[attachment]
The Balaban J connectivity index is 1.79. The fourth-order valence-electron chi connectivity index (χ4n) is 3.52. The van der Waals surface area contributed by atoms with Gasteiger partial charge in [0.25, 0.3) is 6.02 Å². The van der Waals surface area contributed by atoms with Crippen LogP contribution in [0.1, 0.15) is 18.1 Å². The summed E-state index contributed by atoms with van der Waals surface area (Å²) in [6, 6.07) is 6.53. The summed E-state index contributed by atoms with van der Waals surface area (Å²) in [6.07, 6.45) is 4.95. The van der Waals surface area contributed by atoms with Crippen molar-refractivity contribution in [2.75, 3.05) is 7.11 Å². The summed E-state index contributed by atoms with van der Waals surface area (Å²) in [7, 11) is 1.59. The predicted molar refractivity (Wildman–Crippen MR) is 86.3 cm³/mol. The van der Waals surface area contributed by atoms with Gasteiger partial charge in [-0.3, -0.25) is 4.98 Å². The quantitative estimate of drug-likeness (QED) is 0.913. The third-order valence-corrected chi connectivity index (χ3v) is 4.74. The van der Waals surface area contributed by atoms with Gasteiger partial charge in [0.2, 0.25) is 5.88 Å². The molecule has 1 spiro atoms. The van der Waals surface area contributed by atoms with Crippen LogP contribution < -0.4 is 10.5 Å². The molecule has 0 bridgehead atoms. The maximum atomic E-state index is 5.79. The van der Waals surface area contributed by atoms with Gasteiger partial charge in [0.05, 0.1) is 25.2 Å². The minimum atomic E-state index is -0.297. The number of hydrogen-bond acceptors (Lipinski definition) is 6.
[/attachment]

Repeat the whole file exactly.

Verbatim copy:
The Balaban J connectivity index is 1.79. The fourth-order valence-electron chi connectivity index (χ4n) is 3.52. The van der Waals surface area contributed by atoms with Gasteiger partial charge in [0.25, 0.3) is 6.02 Å². The van der Waals surface area contributed by atoms with Crippen LogP contribution in [0.1, 0.15) is 18.1 Å². The summed E-state index contributed by atoms with van der Waals surface area (Å²) in [6, 6.07) is 6.53. The summed E-state index contributed by atoms with van der Waals surface area (Å²) in [6.07, 6.45) is 4.95. The van der Waals surface area contributed by atoms with Crippen molar-refractivity contribution in [2.75, 3.05) is 7.11 Å². The summed E-state index contributed by atoms with van der Waals surface area (Å²) in [7, 11) is 1.59. The predicted molar refractivity (Wildman–Crippen MR) is 86.3 cm³/mol. The van der Waals surface area contributed by atoms with Gasteiger partial charge in [-0.3, -0.25) is 4.98 Å². The quantitative estimate of drug-likeness (QED) is 0.913. The third-order valence-corrected chi connectivity index (χ3v) is 4.74. The van der Waals surface area contributed by atoms with Gasteiger partial charge in [0.2, 0.25) is 5.88 Å². The molecule has 1 spiro atoms. The van der Waals surface area contributed by atoms with Crippen LogP contribution < -0.4 is 10.5 Å². The molecule has 0 bridgehead atoms. The maximum atomic E-state index is 5.79. The van der Waals surface area contributed by atoms with Gasteiger partial charge in [0.05, 0.1) is 25.2 Å². The minimum atomic E-state index is -0.297. The number of hydrogen-bond acceptors (Lipinski definition) is 6.